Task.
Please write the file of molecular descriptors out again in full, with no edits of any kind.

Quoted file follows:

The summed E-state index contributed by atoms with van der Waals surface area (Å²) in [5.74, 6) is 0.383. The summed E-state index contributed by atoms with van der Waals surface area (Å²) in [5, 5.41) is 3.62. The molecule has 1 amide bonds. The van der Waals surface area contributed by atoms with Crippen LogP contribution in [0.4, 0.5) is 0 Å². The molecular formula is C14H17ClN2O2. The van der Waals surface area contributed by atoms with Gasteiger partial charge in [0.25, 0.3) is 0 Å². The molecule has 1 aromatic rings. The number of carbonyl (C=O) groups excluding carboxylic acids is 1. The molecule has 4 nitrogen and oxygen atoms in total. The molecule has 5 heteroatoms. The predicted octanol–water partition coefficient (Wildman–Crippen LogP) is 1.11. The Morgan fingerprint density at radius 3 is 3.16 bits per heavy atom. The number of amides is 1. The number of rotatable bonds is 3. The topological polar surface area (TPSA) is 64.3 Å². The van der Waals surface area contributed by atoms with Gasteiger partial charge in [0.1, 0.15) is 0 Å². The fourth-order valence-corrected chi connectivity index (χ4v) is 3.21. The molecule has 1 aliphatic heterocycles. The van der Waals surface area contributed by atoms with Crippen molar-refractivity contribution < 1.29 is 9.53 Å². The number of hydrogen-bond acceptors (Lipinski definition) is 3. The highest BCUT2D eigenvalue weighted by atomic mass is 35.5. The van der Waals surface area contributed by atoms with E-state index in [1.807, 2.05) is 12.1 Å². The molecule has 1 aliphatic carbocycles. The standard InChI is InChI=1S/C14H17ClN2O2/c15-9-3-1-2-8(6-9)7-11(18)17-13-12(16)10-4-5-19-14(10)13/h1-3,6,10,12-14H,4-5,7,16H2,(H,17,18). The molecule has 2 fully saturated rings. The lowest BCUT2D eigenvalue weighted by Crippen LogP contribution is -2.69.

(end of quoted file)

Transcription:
The summed E-state index contributed by atoms with van der Waals surface area (Å²) in [5.74, 6) is 0.383. The summed E-state index contributed by atoms with van der Waals surface area (Å²) in [5, 5.41) is 3.62. The molecule has 1 amide bonds. The van der Waals surface area contributed by atoms with Crippen LogP contribution in [0.4, 0.5) is 0 Å². The molecular formula is C14H17ClN2O2. The van der Waals surface area contributed by atoms with Gasteiger partial charge in [0.25, 0.3) is 0 Å². The molecule has 1 aromatic rings. The number of carbonyl (C=O) groups excluding carboxylic acids is 1. The molecule has 4 nitrogen and oxygen atoms in total. The molecule has 5 heteroatoms. The predicted octanol–water partition coefficient (Wildman–Crippen LogP) is 1.11. The Morgan fingerprint density at radius 3 is 3.16 bits per heavy atom. The number of amides is 1. The number of rotatable bonds is 3. The topological polar surface area (TPSA) is 64.3 Å². The van der Waals surface area contributed by atoms with Gasteiger partial charge in [0.1, 0.15) is 0 Å². The fourth-order valence-corrected chi connectivity index (χ4v) is 3.21. The molecule has 1 aliphatic heterocycles. The van der Waals surface area contributed by atoms with Crippen molar-refractivity contribution < 1.29 is 9.53 Å². The number of hydrogen-bond acceptors (Lipinski definition) is 3. The highest BCUT2D eigenvalue weighted by atomic mass is 35.5. The van der Waals surface area contributed by atoms with E-state index in [1.807, 2.05) is 12.1 Å². The molecule has 1 aliphatic carbocycles. The standard InChI is InChI=1S/C14H17ClN2O2/c15-9-3-1-2-8(6-9)7-11(18)17-13-12(16)10-4-5-19-14(10)13/h1-3,6,10,12-14H,4-5,7,16H2,(H,17,18). The molecule has 2 fully saturated rings. The lowest BCUT2D eigenvalue weighted by Crippen LogP contribution is -2.69.